If we learned only one thing from the Islamic terror attack of 9-11 it should have been to maintain tighter control of our student visa program.
Unfortunately the sound bite mentality and culturally short attention span even extends to our homeland security.
Thirteen years later, and we’ve completely taken our eyes of the ball regarding the foreign student work program. Tens of thousands of foreign students are unaccounted for in the Optional Practical Training (OPT) program. Beyond taking jobs from U.S. citizens, the mismanagement of the program poses a serious security threat.
But even assuming not a single one out of 48,642 unaccounted foreign students poses a security threat, the OPT poses an economic one. David North, a policy analyst with the enforcement-oriented Center for Immigration Studies, said “there’s a major reason for worrying about U.S. employers getting a huge bonus for hiring (OPT students) over citizen or green card workers. There are no payroll taxes for up to 27 months with the OPT workers, on either the worker or the employer. It works out, over the full length of time at an average estimated salary, to a bonus of $10,000 per such hire. And all that money is taken away from the Social Security, Medicare and unemployment insurance trust funds.” You just have to wonder, what is going on in the US federal government? It seems every time you turn around, we’re giving advantages to everyone other than Americans. This foreign student job program has to be put on hold until there is full accountability. At a time when millions of American citizens have simply given up looking for jobs, we should not be giving advantages to workers from abroad. I recommend contacting your Senators and Representatives and asking them where they stand on the Optional Practical Training program. I wonder how many even know what it is?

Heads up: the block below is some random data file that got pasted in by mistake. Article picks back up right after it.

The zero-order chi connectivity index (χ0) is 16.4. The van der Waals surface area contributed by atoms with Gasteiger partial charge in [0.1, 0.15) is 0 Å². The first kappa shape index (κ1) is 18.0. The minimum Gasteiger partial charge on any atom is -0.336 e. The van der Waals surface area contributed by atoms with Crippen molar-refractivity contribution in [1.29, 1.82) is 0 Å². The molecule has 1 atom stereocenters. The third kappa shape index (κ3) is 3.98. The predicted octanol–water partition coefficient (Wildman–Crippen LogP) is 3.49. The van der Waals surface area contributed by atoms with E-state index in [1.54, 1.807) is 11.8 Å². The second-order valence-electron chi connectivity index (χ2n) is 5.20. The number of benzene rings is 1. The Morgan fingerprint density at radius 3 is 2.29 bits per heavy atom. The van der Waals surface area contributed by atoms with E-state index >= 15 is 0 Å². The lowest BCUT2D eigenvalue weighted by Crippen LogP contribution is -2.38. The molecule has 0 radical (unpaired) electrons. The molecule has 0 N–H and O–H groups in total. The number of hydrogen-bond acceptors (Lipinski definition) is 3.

As reported by Iowa Watchdog, “The federal government does not know where tens of thousands, 48,642 to be exact, of foreign students in the OPT program are located, who they are working for, or what they are doing while in the United States,” according to Sen. Charles Grassley. The Senator requested the GAO investigation amid complaints of employers hiring foreign students and passing over American citizens.
Immigration and Customs Enforcement agents interviewed by GAO acknowledged that “foreign students approved for OPT present a risk for becoming overstays because they are allowed to work and remain in the United States for 12 to 31 months after graduation from school.” OPT regulations allow unlimited numbers of foreign students to work as “candidate H-1B workers,” directly competing with qualified Americans, according to the Immigration Reform Law Institute.